I took the headphones off temporarily and I heard the fan in the room, the air conditioner in the vents, and other environmental noises.

I put the headphones on again and most noises were whisked away.

I did the same test with the eye mask, but removing it and placing it back on wasn’t as significant of a difference. The headphones were night and day. It was the catalyst for recognizable thought and mental discipline. It literally created the environment my brain needed to start repair.

At that time, I didn’t expect was how much it would help me create endurance for day to day stimuli that I was struggling with. It was another turning point in my recovery journey. First, I had learned what other people were experiencing, so it took away the sense that I was alone and no one understood what I was going through, or believed what symptoms I was dealing with. Now, with the headphones and mask meditation sessions, I was returning to my stress-resistant self. I was still vulnerable to stress, and I had to discipline myself to recognize when I needed to relax in a quiet zone. I would do it after stressful moments or if I knew I had potential stressors coming up. It was so helpful. It made me wonder what the saltwater meditation chambers were like.

I was combating the fatigue by chopping up tasks into smaller pieces and becoming comfortable with performing work in those chunks when necessary. Some days, I may only mow the front and then I’d do the back the next day. That was okay. No one died.

Right now, the only fatigue that catches me off guard is when I do too much. My body lets me know. It’s difficult to balance ‘doing more’ and ‘doing too much.’ I started having confidence in how much I could handle over time. I’d plan around it. I’d create goals for the day and have some stretch goals too.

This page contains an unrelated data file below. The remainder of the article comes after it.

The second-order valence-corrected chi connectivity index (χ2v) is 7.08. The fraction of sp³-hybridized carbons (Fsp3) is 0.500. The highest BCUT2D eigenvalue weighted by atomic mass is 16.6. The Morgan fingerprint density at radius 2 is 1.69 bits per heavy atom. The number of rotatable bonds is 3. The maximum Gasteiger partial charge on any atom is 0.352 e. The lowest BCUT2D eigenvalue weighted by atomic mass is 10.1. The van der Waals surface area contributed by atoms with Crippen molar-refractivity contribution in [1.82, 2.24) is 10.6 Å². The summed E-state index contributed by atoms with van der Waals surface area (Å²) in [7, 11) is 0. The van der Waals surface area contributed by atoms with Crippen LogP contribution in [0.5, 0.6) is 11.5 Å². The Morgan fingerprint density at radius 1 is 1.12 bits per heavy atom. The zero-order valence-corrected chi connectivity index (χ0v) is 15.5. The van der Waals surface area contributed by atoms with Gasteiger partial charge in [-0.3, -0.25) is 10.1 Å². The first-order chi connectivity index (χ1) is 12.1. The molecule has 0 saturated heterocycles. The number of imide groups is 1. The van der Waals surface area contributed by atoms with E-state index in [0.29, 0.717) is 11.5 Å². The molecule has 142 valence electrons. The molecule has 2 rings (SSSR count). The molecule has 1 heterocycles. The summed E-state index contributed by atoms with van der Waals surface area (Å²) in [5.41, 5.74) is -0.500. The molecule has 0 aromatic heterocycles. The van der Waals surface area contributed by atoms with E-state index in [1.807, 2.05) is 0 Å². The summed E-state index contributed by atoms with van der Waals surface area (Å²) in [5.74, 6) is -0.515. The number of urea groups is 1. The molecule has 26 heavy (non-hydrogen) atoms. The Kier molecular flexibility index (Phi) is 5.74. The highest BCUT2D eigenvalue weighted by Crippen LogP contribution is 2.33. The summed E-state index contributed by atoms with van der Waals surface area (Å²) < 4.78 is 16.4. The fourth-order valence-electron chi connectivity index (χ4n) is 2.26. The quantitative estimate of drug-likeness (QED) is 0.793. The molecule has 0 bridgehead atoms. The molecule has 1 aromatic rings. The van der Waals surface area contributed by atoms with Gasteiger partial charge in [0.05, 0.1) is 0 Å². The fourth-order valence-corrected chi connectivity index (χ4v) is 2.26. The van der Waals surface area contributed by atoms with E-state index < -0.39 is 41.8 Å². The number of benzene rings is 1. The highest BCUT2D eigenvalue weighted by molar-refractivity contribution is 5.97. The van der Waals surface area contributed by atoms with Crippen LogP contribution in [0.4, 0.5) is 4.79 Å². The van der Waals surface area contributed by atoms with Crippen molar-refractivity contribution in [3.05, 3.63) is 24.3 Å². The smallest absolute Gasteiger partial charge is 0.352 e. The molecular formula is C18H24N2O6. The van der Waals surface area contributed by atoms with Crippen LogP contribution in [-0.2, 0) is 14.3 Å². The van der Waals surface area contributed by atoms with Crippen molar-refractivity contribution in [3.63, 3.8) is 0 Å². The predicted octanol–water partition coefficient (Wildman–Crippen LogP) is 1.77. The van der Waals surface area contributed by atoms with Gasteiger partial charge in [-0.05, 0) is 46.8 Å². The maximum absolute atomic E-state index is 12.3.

I still felt self-conscious about some of these adaptive steps at times. It felt weird to plan some rudimentary tasks out. It felt silly to plan for the day I may shower and shave my face and head, but I had to. I was oddly fatigued after doing it. I would literally be out of breath doing it. In the early weeks, that was my success for the day. I shaved. After that, a big rest was coming. For those early weeks, those were my successes. I worked on accepting that this is the way it was for now. Next week may be better. If not, at least I had a coping mechanism. Over time, it improved. I showered, shaved and shopped. Now, I’m back to normal with those tasks. I still don’t get excited about shave days, but I do it and it doesn’t require a rest.

I still overdo it on some days, but thankfully, it’s less frequent. There are days where I have high energy and high motivation. If I’m not careful, I’ll overdo it and it’ll cost me two days of recovery. I have not been meditating with my headphones as a preventive measure. That’s where I could improve. I do it after I overdue work, though. So, I can improve on that. I should set a daily alarm :/